The process I have described: the debates over the meaning of data, the obtaining of possible solutions, and the building of telescopes to test newer ideas is the hallmark of pure research. The practical applications of this type of research are seldom seen while the process is going on. But decades later there seem to always be practical applications of the evolving technology which improve our daily lives. Apart from answering our questions about our place in the Universe, we are producing new products that are useful to all mankind.
Early Gas Laser: William Ralph Bennett, Jr. and Ali Javan work with a helium-neon optical gas maser at Bell Laboratories. Their laser was first tested on December 12, 1960. The next day, they used it to transmit the first telephone conversation across a laser beam.
Credit: Bell Labs/Alcatel-Lucent USA Inc, courtesy AIP Emilio Segrè Visual Archives, Hecht Collection
I think there’s really a short-term/long-term view in terms of the public good. People like to see technology that ended up in an artificial heart, or cancer cures, or cars that get a hundred miles per gallon. I want cancer cured and a 100mpg car, too. But astronomy isn’t really providing a lot of that. It is doing basic research, and in the long-term view of things basic physics research is the driver for advancement. When scientists in the 1920s and 30s were developing quantum theory and how an atom interacts in a structure, nobody thought that it would to lead to the microchip or the laser. When the laser was invented, the phrase was: “this is a solution in search of a problem.” Nobody knew what to do with it. Now, of course, lasers are everywhere. Without lasers, we wouldn’t have scanners in the grocery store; you wouldn’t be able to check in to your flight with your smartphone. And without quantum mechanics we wouldn’t have been able to design the computer.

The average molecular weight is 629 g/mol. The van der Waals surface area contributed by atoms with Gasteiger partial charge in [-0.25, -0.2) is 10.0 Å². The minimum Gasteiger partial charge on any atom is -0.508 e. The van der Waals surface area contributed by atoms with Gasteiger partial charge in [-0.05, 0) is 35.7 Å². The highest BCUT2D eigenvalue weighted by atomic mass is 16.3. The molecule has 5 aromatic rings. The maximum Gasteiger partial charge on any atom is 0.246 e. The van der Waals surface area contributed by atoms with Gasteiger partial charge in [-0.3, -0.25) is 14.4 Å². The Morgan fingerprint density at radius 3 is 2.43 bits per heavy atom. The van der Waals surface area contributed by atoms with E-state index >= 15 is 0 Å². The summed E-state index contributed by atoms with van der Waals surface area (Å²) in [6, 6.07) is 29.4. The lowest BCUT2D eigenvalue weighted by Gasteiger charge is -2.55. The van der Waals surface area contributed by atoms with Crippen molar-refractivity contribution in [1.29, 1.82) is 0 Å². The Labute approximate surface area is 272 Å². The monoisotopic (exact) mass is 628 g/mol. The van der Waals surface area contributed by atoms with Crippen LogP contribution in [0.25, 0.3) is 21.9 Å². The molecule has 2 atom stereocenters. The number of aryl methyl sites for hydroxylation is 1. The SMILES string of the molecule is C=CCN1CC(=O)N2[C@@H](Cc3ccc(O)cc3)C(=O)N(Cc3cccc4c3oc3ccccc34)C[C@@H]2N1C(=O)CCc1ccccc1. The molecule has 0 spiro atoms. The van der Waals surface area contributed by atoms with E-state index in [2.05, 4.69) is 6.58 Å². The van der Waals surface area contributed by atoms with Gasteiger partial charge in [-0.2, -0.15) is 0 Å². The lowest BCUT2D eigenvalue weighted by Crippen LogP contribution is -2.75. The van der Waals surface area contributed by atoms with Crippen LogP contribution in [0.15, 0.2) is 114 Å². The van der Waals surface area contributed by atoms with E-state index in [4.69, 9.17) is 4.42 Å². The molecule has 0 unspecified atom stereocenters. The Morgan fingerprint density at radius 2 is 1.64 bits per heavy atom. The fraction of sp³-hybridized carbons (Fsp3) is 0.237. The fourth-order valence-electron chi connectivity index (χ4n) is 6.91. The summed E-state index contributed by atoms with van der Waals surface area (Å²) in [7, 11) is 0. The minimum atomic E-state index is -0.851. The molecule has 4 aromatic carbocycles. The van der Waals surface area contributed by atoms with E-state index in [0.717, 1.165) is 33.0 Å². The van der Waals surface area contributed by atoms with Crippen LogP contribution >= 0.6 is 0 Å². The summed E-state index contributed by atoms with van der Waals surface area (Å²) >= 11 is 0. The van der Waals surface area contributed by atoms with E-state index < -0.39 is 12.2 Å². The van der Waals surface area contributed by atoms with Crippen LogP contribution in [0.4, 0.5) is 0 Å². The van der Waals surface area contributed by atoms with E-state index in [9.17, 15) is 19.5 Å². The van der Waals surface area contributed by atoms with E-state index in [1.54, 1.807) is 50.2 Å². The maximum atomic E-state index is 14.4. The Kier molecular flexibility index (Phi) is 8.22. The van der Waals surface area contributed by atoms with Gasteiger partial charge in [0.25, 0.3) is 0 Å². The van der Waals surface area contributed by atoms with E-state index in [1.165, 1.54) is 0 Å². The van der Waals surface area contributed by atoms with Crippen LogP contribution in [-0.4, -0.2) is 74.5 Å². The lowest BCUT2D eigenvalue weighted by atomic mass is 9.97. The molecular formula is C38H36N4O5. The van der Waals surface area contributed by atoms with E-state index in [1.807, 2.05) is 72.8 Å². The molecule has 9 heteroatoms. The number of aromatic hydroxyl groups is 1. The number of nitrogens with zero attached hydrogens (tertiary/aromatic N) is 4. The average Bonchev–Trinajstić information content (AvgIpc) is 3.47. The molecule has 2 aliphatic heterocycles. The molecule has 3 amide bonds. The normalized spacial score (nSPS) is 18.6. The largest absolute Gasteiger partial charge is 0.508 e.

We now all understand that while it’s a slow process, the long-term evolution of new technology creates many, many jobs and this is good for everybody. However, the parallel effect of leading mankind to understand its place in the Universe is of great human interest and fascinates me.